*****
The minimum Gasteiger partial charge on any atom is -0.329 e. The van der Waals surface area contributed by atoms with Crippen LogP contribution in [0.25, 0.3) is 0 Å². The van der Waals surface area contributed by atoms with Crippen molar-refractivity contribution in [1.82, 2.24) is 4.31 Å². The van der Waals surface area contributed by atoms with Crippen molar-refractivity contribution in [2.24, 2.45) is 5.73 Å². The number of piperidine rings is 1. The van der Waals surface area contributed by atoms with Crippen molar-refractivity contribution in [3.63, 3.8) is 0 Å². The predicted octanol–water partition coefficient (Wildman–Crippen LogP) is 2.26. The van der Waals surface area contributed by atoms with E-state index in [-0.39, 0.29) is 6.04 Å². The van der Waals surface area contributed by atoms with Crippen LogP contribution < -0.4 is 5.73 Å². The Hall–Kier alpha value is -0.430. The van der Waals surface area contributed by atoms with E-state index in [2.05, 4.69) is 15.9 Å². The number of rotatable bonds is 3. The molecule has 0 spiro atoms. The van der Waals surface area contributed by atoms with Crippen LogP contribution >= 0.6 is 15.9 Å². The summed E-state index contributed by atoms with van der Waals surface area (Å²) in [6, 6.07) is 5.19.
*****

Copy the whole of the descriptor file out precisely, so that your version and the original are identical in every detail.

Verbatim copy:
The minimum Gasteiger partial charge on any atom is -0.329 e. The van der Waals surface area contributed by atoms with Crippen LogP contribution in [0.25, 0.3) is 0 Å². The van der Waals surface area contributed by atoms with Crippen molar-refractivity contribution in [1.82, 2.24) is 4.31 Å². The van der Waals surface area contributed by atoms with Crippen molar-refractivity contribution in [2.24, 2.45) is 5.73 Å². The number of piperidine rings is 1. The van der Waals surface area contributed by atoms with Crippen molar-refractivity contribution in [3.63, 3.8) is 0 Å². The predicted octanol–water partition coefficient (Wildman–Crippen LogP) is 2.26. The van der Waals surface area contributed by atoms with E-state index in [-0.39, 0.29) is 6.04 Å². The van der Waals surface area contributed by atoms with Crippen LogP contribution < -0.4 is 5.73 Å². The Hall–Kier alpha value is -0.430. The van der Waals surface area contributed by atoms with E-state index in [2.05, 4.69) is 15.9 Å². The number of rotatable bonds is 3. The molecule has 0 spiro atoms. The van der Waals surface area contributed by atoms with Crippen LogP contribution >= 0.6 is 15.9 Å². The summed E-state index contributed by atoms with van der Waals surface area (Å²) in [6, 6.07) is 5.19.